1931 50¢ Arlington Amphitheater
Issue Date: September 4, 1931
First City: Washington, DC
The Arlington Memorial Amphitheater is located on a hill overlooking Washington, D.C. This roofless, white marble structure encloses a natural amphitheater (a level area surrounded by sloping ground). A temple facing the Lincoln Memorial (located across the Potomac River) forms the front of the structure. The Tomb of the Unknown Soldier is located just before its entrance. The Arlington Amphitheater was dedicated in May 1920.
This structure has a timeless beauty, which isn’t surprising, considering it was patterned after two classical structures: the Theatre of Dionysus at Athens, considered the prototype of all Greek theatres, and the Roman theatre at Orange, France, built during the reign of the first Roman emperor.
The Arlington Amphitheater was built by the Grand Army of the Republic (GAR), a patriotic organization made up of U.S. Civil War veterans who served in the Union forces. It cost about $1 million to build. The GAR was formed in early 1866. Among its functions was the “defense of the late soldiery of the United States, morally, socially, and politically.”
The organization reached its peak in 1890, with more than 400,000 members. For a time, the GAR was a very powerful political group, which usually allied itself with the Republican Party. In 1956, the GAR was dissolved.
The Most Perfect U.S. Stamps?
Issued as the U.S. spiraled into the Great Depression, the beautifully engraved Series of 1926-31 captures the spirit of America – the wisdom of our greatest leaders, the power of the majestic Niagara Falls, and the romance of the Wild West. This achievement is even more impressive when one considers the limitations the Bureau of Engraving and Printing worked with during the worldwide Depression.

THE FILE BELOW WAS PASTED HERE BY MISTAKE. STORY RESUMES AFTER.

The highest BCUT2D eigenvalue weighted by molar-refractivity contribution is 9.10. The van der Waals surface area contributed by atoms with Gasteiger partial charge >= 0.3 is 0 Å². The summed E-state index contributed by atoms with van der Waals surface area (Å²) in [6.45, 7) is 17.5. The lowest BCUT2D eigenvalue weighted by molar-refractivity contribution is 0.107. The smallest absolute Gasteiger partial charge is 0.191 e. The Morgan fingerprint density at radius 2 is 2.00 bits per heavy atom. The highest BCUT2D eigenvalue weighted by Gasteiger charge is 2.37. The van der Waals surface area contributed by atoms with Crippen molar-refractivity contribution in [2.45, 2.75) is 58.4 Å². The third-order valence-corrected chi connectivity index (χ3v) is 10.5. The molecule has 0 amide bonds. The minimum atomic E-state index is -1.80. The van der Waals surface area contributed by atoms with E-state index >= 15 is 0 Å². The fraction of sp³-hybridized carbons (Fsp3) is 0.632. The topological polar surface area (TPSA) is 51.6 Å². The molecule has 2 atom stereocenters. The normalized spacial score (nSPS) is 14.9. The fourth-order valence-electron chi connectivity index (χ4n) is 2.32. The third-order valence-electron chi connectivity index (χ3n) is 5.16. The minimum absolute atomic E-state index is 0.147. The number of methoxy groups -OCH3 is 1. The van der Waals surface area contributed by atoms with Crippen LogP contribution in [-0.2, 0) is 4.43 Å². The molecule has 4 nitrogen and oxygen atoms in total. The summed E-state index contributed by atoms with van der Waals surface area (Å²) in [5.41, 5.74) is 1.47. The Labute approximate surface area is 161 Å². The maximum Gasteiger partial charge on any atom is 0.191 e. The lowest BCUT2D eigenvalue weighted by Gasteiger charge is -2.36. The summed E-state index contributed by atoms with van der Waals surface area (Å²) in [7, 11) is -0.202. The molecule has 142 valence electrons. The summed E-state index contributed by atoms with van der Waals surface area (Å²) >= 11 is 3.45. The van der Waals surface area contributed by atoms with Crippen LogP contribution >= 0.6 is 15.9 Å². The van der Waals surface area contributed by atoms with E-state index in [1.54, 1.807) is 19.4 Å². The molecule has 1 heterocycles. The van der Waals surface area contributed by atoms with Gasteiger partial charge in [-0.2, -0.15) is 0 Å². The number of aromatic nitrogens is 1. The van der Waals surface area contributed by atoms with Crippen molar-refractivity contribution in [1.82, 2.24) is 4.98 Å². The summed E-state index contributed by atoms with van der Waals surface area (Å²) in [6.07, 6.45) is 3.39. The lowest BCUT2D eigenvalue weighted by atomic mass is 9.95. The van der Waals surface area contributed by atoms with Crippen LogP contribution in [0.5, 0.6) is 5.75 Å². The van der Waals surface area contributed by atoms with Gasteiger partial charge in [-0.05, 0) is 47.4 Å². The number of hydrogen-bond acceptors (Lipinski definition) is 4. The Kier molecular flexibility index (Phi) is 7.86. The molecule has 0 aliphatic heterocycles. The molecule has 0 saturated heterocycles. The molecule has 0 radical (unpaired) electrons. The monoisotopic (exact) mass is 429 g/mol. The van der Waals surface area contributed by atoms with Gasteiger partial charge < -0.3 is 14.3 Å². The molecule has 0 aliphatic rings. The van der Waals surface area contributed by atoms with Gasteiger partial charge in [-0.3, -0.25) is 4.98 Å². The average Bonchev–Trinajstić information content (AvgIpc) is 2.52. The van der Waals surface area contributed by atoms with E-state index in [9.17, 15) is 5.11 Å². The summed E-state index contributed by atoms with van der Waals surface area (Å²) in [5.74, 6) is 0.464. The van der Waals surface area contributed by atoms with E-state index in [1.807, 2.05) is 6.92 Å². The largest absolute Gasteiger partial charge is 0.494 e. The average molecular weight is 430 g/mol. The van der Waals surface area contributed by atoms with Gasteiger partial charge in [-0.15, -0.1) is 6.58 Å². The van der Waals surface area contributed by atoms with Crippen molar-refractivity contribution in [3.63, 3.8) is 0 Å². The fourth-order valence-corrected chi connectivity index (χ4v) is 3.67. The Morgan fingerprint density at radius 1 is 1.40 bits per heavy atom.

“This series of definitive stamps represents, if not perfection, then at least a high degree of achievement by the Bureau of Engraving and Printing.” – Noted philatelic author Gary Griffith
The Series of 1926-31 features the historic designs and patriotic symbolism of the Series of 1922. However, the new series was printed on a rotary intaglio press, saving time and money as it was printed in continuous rolls. The rolls were then threaded into a perforator, pulled through the machine under high tension, and perforated horizontally and vertically in a single step. A 10-gauge perforation had been the standard used to prevent the paper from tearing during production. To overcome complaints that stamps perforated 10 gauge were hard to separate, a quantity of the 2¢ stamps (U.S. #634, the first Series of 1926-31 denomination to be issued) were given experimental perforations of 11 x 101/2.
The experiment was a success – the stamps were sturdy enough to withstand the production process yet easy to separate for postal use. The Bureau of Engraving and Printing applied the compound perforations to the entire Series of 1926-31. In fact, the compound perforation stamps were so successful the format was used for the next 10 years, including the 1938 Presidential and 1954 Liberty Series.